A Photograph We’re Not Going to Forget for a Long Time
Like so many images of the Donald Trump era, this photograph has the broad outlines of farce, but what it depicts is deadly serious. After storming the Capitol building, a Trump supporter stands on a pediment next to a statue of former president Gerald Ford; the supporter’s mouth is wide open in a shout, his arm around the statue’s shoulders, there’s a MAGA hat on the statue’s head, and a massive Trump 2020 flag has been put on the statue’s arm. An attempted coup is underway.
The man and the statue are framed by two of four monumental paintings that hang in the Capitol rotunda: Landing of Columbus and De Soto’s Discovery of the Mississippi, both of which depict European men intruding on native land they claimed as their own. Both images depict the calm before the storm—the colonizers have arrived, but the massacre has not yet begun.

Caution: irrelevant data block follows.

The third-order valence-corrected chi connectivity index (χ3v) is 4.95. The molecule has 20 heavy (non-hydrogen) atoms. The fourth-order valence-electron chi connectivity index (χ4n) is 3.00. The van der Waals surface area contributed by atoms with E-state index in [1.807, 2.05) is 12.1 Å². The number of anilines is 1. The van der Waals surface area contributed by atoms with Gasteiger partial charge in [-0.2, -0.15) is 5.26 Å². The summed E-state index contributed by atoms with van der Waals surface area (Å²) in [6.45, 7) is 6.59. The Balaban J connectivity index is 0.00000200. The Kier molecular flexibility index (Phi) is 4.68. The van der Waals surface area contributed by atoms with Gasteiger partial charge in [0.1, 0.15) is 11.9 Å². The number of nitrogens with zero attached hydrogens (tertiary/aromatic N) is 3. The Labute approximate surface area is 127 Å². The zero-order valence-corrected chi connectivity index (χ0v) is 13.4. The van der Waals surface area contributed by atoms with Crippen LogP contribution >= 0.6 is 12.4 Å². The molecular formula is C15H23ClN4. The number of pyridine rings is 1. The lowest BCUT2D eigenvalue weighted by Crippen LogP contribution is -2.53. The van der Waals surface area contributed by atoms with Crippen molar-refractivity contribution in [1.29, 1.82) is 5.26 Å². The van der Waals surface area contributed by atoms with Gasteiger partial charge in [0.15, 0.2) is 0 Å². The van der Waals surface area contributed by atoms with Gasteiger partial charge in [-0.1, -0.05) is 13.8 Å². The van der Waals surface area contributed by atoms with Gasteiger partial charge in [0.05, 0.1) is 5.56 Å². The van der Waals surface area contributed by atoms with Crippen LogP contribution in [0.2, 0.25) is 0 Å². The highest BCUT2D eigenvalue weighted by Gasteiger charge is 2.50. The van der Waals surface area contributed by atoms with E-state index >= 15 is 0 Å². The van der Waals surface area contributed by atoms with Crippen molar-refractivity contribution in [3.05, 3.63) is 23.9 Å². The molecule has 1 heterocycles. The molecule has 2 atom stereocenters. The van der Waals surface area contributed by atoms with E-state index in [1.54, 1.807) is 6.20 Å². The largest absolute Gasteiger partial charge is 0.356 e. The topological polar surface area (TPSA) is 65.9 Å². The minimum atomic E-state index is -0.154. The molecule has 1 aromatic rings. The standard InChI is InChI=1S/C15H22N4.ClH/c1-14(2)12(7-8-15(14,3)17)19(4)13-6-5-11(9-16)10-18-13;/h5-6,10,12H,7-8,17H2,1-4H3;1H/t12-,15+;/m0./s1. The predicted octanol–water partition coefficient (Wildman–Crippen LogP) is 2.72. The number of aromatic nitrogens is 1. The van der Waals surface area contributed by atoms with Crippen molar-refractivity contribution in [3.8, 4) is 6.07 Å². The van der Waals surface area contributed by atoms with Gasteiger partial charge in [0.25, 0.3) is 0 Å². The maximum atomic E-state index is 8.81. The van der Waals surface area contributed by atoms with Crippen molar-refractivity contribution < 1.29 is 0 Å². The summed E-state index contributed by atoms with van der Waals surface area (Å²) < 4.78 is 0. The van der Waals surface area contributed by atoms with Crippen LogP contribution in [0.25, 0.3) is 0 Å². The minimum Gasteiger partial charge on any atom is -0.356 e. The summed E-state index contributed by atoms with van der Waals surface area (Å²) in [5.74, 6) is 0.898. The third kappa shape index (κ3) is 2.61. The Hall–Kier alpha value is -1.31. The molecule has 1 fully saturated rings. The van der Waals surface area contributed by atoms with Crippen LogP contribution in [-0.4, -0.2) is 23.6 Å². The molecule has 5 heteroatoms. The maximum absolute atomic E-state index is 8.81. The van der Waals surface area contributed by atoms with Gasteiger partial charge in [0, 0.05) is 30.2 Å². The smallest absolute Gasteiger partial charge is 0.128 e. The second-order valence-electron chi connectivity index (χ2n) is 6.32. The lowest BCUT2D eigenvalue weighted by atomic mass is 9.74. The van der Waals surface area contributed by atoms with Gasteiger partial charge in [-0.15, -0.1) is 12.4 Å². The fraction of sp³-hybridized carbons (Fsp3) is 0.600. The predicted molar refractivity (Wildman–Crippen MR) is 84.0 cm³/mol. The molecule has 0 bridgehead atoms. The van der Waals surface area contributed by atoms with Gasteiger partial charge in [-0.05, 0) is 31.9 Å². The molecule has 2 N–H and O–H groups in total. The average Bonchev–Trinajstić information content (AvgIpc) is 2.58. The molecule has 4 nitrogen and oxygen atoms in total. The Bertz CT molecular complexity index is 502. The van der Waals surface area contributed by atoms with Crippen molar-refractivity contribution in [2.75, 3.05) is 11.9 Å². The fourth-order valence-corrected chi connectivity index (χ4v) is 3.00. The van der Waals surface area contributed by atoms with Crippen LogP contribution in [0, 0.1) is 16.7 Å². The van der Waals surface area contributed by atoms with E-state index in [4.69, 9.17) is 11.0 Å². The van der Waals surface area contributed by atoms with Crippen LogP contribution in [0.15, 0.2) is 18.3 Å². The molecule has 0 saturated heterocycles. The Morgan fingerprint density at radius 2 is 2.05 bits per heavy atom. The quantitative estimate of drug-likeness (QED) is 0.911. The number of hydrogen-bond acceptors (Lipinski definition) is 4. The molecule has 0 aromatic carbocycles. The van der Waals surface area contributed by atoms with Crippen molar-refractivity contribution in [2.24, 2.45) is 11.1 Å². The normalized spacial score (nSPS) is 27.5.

Congress commissioned these four paintings in the second half of the 19th century. They were not viewed as somber reminders of our democracy’s bloody and exploitative origins but as points of pride for European expansion, “four scenes of early exploration” as the official architect of the Capitol website describes the images.
Also relevant is the statue itself, Gerald Ford, the vice president turned 38th president, who was sworn in after Richard Nixon disgraced himself and the Oval Office and had enough shame to resign. As this week has proven, not everyone has enough shame to follow suit—even with far more cause.
The scene is crass, pathetic, and terrifying. With our origin story, with our history, how can we be surprised that this is where we have ended up? And yet we are stunned.